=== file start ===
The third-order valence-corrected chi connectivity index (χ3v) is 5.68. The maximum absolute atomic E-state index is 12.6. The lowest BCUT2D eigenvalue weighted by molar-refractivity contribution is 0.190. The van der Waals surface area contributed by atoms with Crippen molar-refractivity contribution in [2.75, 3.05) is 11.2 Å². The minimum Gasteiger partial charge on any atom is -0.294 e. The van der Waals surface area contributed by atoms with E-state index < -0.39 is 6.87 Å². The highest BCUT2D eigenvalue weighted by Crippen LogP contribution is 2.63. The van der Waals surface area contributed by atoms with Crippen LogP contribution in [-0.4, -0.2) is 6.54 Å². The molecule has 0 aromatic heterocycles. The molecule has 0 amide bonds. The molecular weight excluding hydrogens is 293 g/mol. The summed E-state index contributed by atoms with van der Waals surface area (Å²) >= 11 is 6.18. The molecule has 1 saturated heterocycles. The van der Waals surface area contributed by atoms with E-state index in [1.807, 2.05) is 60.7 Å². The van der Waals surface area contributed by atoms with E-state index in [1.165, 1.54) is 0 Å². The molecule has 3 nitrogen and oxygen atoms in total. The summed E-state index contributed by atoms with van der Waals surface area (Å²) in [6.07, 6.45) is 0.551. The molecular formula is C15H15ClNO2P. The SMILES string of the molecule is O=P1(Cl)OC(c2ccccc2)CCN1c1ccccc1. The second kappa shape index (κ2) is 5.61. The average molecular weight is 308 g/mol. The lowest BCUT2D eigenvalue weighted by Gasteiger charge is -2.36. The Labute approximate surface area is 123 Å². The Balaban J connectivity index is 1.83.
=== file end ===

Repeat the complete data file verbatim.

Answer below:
The third-order valence-corrected chi connectivity index (χ3v) is 5.68. The maximum absolute atomic E-state index is 12.6. The lowest BCUT2D eigenvalue weighted by molar-refractivity contribution is 0.190. The van der Waals surface area contributed by atoms with Crippen molar-refractivity contribution in [2.75, 3.05) is 11.2 Å². The minimum Gasteiger partial charge on any atom is -0.294 e. The van der Waals surface area contributed by atoms with E-state index < -0.39 is 6.87 Å². The highest BCUT2D eigenvalue weighted by Crippen LogP contribution is 2.63. The van der Waals surface area contributed by atoms with Crippen LogP contribution in [-0.4, -0.2) is 6.54 Å². The molecule has 0 aromatic heterocycles. The molecule has 0 amide bonds. The molecular weight excluding hydrogens is 293 g/mol. The summed E-state index contributed by atoms with van der Waals surface area (Å²) >= 11 is 6.18. The molecule has 1 saturated heterocycles. The van der Waals surface area contributed by atoms with E-state index in [1.807, 2.05) is 60.7 Å². The van der Waals surface area contributed by atoms with E-state index in [1.165, 1.54) is 0 Å². The molecule has 3 nitrogen and oxygen atoms in total. The summed E-state index contributed by atoms with van der Waals surface area (Å²) in [6.07, 6.45) is 0.551. The molecular formula is C15H15ClNO2P. The SMILES string of the molecule is O=P1(Cl)OC(c2ccccc2)CCN1c1ccccc1. The second kappa shape index (κ2) is 5.61. The average molecular weight is 308 g/mol. The lowest BCUT2D eigenvalue weighted by Gasteiger charge is -2.36. The Labute approximate surface area is 123 Å². The Balaban J connectivity index is 1.83.